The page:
Written by Laura McHugh — Tragedy seems to follow at Lucy Dane’s heels. When she was a little girl Lucy’s beautiful young mother, Lila, vanished after entering a cave known as Old Scratch near the town of Henbane, isolated deep in the Ozark mountains. Residents of the area know everything about everyone and are suspicious of newcomers. At the time the disappearance was the biggest event in the town’s history.
That is until one of Lucy’s friends, Cheri, is found murdered. Her dismembered body has been placed in a tree trunk. Cheri wasn’t a popular girl, Lucy her only true friend. Soon Cheri’s death is forgotten as Henbane’s citizens get on with their lives. No-one seems to be interesting in finding out who her killer was, except for Lucy. One day whilst working she discovers a necklace in an abandoned mobile home, a necklace that Lucy had given Cheri. The girl never took it off. This clue prompts Lucy to want to know more and she begins digging into Cheri’s death. Soon she starts that it might be linked to the disappearance of her mother. But no-one will talk to her. Not her father, nor her uncle. Both of them seem to know more than they’re prepared to admit. But Lucy can’t help herself and will push through to the end, no matter what she might learn…
McHugh’s debut is a very good read. Two timelines stretch through the novel – one past, the other present. The former is driven via Lila’s perspective, the latter via her daughter Lucy. It’s interesting and different, but it does create a few problems. Although the author deals with any confusion by signposting each chapter with the name of the character whose perspective is being told, what isn’t signposted is which timeline the chapter is set within. Early in the novel, when not many characters have been introduced, this is fine. But toward the back third, when a plethora of characters are present, and because there are two stories to understand, it becomes distracting and difficult to follow.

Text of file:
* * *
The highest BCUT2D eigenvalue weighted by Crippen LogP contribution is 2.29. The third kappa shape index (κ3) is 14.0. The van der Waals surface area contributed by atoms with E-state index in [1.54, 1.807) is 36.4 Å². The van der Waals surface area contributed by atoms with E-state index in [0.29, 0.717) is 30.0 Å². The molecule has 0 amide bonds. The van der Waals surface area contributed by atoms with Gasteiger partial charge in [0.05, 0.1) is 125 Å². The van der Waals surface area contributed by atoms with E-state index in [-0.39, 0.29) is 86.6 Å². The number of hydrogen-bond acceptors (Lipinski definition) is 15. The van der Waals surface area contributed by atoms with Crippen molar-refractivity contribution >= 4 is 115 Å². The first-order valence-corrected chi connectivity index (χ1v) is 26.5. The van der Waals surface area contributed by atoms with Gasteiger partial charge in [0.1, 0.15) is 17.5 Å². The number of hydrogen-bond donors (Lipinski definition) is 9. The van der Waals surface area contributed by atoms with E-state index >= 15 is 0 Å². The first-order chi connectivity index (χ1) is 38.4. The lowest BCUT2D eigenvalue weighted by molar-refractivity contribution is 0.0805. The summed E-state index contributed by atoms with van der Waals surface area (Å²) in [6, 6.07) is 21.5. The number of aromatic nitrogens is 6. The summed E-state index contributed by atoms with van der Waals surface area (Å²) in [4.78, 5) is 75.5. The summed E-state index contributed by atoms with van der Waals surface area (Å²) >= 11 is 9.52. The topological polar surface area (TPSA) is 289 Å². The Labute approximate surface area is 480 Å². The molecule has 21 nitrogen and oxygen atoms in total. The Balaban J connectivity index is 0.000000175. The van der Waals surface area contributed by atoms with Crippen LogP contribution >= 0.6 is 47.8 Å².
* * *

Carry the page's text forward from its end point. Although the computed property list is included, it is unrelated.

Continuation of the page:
However the author does conjure a sense of place extremely well. As she grew up in the Ozarks, perhaps this is to be expected, but the atmosphere she generates is a cut above most novels. As is the characterisation – the suspicions and behaviours of small town residents are well portrayed. Their lives seem to be forever linked to where they were born and will more than likely die. It’s bleak at times, and McHugh creates excellent tension during the unravelling of this compelling tale.
The narratives really suck you in, driving you to find out what’s happened and why. This is the good side of the two timelines the author uses. There are two deaths to understand and resolve – Cheri’s and Lila’s. The Weight of Blood is a very well written novel. When the strands are drawn together it reaches a conclusion that is not only powerful, but makes sense as well.
CFL Rating: 4 Stars